Bulgarian Workers' Social Democratic Party

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Bulgarian Workers' Social Democratic Party

Българска работническа социалдемократическа партия
FoundedJuly 1894 (1894-07)
Dissolved1907 (1907)
Merger ofBulgarian Socialdemocratic Party, Bulgarian Social Democratic Union
Succeeded by
IdeologyMarxist socialism
Social democracy
Political positionLeft-wing

The Bulgarian Social Democratic Workers' Party (Bulgarian: Българска работническа социалдемократическа партия, Bŭlgarska rabotnicheska sotsialdemokraticheska partiya; BRSDP) was a Bulgarian leftist group founded in 1894.[1]


In July 1891, on the initiative of Dimitar Blagoev, the social democratic circles of Tarnovo, Gabrovo, Sliven, Stara Zagora, Kazanlak and other cities united to form the Bulgarian Socialdemocratic Party. The marxist nucleus of the BSDP (later, the so-called Partists), which was headed by Blagoev, was opposed by a group, who were essentially opposed to making the social democratic movement into a party. In 1892 this group, led by Yanko Sakazov, founded a reformist organization, the Bulgarian Social Democratic Union (hence their name, Unionists). In 1894, Blagoev’s supporters agreed to unite with the Unionists in the interests of working class unity and took the name Bulgarian Social Democratic Workers' Party. The First Congress (July 1894), at which the Unionists were in the majority, adopted a program and statutes that were primarily’ reformist. They gained the majority in the leadership.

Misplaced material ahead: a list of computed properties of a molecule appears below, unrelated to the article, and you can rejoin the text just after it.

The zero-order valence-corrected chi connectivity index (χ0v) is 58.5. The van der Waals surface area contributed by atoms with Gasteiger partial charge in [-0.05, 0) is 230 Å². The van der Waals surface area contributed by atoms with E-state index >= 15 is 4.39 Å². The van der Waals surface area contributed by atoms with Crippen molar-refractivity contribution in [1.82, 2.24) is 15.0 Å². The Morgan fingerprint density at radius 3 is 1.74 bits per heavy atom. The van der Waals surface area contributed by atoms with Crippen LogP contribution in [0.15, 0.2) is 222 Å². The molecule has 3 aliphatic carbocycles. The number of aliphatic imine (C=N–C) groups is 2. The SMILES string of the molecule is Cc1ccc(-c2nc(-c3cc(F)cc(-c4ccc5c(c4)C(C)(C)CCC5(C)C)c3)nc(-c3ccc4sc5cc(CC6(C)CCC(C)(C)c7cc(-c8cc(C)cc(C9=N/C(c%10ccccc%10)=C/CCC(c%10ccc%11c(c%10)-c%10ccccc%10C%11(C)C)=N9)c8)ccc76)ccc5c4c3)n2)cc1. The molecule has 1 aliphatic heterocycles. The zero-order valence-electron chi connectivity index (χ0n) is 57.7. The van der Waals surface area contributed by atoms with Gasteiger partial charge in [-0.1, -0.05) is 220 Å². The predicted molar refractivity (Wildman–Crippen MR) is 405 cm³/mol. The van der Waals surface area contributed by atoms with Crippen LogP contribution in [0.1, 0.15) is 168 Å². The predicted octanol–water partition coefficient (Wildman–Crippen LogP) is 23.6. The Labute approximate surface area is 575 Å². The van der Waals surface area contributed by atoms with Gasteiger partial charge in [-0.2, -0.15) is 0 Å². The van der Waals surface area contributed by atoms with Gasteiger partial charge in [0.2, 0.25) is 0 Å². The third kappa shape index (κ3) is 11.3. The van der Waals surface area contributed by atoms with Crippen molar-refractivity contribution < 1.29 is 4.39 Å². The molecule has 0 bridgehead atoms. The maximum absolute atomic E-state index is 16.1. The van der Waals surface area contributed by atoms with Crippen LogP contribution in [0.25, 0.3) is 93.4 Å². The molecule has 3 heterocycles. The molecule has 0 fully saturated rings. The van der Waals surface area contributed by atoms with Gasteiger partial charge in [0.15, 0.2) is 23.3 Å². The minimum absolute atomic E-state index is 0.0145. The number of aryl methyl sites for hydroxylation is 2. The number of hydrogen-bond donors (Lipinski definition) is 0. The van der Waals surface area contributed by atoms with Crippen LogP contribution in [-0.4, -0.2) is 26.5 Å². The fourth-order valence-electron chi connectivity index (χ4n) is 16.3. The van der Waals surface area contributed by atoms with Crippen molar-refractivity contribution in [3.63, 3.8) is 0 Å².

The struggle of the marxist wing against the reformists brought its first significant results at the Fourth Congress (July 1897). The congress made some changes in the statutes and decided to publish the newspaper Rabotnicheski vestnik for agitation and propaganda among the workers. Blagoev became the editor of the theoretical organ, the magazine Novo vreme, which was published beginning in January 1897. In 1900 the reformist elements grouped themselves around the magazine Obshto delo, edited by Sakyzov, which propagandized the idea of class cooperation. The Eighth Congress of the party (July 1901) rejected this idea. A split was the unavoidable result of deep ideological and tactical differences within the party. At the Tenth Party Congress in 1903 the marxists, formed a separate Bulgarian Social Democratic Workers' Party (Narrow Socialists). The reformists, so-called Broad Socialists, who wanted to transform the party into a broad organization of all “productive strata”, formed their own reformist party, the Bulgarian Social Democratic Workers Party (Broad Socialists).